When clients contact me about their case they want to know "what can you do for me?"
I first tell the client you're not paying for a particular result, because there are too many variables at play, and it's very unlikely I will get a full sense of the case this early on in my interaction with the client. The client must realize they are paying for a professional to work on their case, not buying an end result.
They can review my website, videos, my books, and past client reviews to get an idea of what I may be able to offer their case. They must hire on potential rather than a solid result, which can be a new concept to a potential client.
This is not buying a flat screen television where Target lists Model #1 for $999, but Walmart and Amazon have it for $950. No two attorneys are the same, and different attorneys will fit different clients better than others.
When you speak to a potential DUI lawyer, you should have the opportunity to tell that lawyer about yourself, your career, family and goals for you case. Those goals can be big goals and small goals, but it's important to express all of that upfront. Don't simply ask a lawyer for a price quote, because that's not the way to make a good decision on your representation. The lawyer needs a lot more information about the case before giving you an accurate quote.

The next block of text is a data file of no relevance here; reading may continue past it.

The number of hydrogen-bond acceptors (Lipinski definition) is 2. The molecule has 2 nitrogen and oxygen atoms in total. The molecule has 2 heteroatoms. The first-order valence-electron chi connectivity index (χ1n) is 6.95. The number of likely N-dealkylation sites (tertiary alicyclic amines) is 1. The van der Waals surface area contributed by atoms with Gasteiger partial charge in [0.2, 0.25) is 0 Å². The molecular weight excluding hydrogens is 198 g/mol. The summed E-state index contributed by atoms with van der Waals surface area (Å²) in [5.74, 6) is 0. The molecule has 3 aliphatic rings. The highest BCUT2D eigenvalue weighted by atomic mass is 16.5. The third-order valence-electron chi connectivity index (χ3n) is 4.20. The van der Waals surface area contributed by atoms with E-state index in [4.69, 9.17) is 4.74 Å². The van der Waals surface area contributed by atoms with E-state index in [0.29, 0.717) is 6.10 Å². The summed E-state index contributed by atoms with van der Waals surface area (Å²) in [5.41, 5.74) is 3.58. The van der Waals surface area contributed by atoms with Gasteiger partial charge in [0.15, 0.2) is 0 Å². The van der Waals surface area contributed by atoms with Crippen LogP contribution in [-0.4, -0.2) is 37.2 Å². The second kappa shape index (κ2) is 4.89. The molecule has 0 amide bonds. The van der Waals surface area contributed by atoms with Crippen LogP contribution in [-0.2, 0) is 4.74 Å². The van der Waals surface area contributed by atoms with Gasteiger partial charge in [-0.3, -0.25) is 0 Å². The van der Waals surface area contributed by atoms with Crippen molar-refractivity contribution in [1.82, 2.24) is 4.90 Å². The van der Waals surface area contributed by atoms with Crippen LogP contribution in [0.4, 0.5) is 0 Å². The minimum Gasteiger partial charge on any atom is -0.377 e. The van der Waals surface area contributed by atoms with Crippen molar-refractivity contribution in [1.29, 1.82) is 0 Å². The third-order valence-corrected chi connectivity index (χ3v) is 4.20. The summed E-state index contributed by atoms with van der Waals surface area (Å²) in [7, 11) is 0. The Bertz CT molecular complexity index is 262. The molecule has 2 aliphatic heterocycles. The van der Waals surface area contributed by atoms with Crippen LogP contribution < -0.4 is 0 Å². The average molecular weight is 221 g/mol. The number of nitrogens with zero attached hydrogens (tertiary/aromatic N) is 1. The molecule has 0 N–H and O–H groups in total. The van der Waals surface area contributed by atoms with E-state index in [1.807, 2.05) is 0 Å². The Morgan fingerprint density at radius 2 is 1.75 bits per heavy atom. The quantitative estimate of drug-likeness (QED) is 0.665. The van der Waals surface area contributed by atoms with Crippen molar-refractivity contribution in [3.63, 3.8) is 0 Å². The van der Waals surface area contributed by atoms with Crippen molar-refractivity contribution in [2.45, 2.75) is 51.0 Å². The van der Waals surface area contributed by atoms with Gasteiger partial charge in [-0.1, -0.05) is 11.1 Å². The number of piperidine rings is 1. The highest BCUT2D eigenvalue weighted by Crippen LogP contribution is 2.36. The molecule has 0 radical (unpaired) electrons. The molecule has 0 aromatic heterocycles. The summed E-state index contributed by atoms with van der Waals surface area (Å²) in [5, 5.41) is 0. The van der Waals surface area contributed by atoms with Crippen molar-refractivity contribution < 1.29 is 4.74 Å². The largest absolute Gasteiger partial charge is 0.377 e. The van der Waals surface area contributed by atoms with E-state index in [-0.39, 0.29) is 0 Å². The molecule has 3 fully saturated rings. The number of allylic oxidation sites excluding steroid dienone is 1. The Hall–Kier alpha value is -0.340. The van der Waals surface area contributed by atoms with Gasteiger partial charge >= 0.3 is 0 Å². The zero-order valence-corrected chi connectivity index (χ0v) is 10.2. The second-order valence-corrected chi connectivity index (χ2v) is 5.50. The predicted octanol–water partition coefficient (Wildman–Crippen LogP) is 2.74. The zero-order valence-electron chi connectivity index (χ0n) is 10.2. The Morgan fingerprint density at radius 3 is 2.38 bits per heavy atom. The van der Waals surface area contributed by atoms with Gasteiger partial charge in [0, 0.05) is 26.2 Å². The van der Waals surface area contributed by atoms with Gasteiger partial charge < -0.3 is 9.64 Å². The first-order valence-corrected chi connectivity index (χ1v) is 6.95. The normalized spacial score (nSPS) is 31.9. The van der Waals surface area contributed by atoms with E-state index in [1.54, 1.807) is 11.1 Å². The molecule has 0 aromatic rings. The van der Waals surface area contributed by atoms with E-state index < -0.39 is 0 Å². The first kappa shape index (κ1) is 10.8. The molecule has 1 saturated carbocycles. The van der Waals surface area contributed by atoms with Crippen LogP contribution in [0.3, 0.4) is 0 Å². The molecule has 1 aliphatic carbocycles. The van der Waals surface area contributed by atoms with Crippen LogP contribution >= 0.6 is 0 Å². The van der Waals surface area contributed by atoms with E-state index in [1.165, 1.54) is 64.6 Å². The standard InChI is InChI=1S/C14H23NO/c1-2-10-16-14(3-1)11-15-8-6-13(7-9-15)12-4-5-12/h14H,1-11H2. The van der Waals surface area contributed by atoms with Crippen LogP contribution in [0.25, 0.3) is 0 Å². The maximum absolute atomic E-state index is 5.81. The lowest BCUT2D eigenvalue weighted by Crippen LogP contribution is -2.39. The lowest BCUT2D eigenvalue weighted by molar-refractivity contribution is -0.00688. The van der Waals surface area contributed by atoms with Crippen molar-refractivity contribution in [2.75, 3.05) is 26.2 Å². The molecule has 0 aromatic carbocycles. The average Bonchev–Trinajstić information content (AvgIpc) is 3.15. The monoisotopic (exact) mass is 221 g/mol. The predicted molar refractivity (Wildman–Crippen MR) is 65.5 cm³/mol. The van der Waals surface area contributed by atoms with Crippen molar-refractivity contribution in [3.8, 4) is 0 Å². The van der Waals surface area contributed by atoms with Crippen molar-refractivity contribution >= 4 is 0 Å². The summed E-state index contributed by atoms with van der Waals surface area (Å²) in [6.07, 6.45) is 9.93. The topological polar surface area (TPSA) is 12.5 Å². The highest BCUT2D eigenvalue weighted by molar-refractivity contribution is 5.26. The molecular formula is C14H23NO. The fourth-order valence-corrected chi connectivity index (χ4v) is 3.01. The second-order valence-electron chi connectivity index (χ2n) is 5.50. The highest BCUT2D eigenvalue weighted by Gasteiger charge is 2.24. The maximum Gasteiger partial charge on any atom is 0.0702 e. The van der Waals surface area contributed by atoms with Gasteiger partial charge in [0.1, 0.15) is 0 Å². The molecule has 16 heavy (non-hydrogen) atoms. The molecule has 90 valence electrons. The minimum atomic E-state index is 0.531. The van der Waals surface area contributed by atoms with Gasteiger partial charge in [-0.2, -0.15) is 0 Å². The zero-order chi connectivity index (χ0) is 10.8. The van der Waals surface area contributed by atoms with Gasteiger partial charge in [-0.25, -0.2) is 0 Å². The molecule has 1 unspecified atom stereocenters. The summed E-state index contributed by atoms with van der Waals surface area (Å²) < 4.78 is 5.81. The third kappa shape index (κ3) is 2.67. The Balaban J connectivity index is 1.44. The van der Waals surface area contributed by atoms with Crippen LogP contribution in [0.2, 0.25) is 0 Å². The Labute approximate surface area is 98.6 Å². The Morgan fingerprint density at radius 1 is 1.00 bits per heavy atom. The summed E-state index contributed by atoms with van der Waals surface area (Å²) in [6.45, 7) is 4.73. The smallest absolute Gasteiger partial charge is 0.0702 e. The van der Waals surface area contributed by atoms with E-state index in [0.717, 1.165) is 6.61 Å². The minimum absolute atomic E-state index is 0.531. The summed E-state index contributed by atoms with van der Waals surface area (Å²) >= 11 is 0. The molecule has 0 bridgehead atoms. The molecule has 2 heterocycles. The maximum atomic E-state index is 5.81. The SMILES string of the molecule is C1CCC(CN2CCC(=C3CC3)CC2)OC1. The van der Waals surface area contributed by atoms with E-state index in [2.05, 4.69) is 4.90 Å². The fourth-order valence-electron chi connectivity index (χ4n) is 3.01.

Watch their videos, buy their book if they have one, read articles published, and read past client reviews. Here are a few questions to ask upfront:
1- What makes you unique from other lawyers in your field?
2 - What is your experience in my particular court?
3 - Do you focus the majority of your practice on DUI's?
4 - What's a ballpark fee for my type of case without knowing much about it?
5 - What's your typical plan for a case like mine?
DUI Attorney & Former Prosecutor Jonathan Paul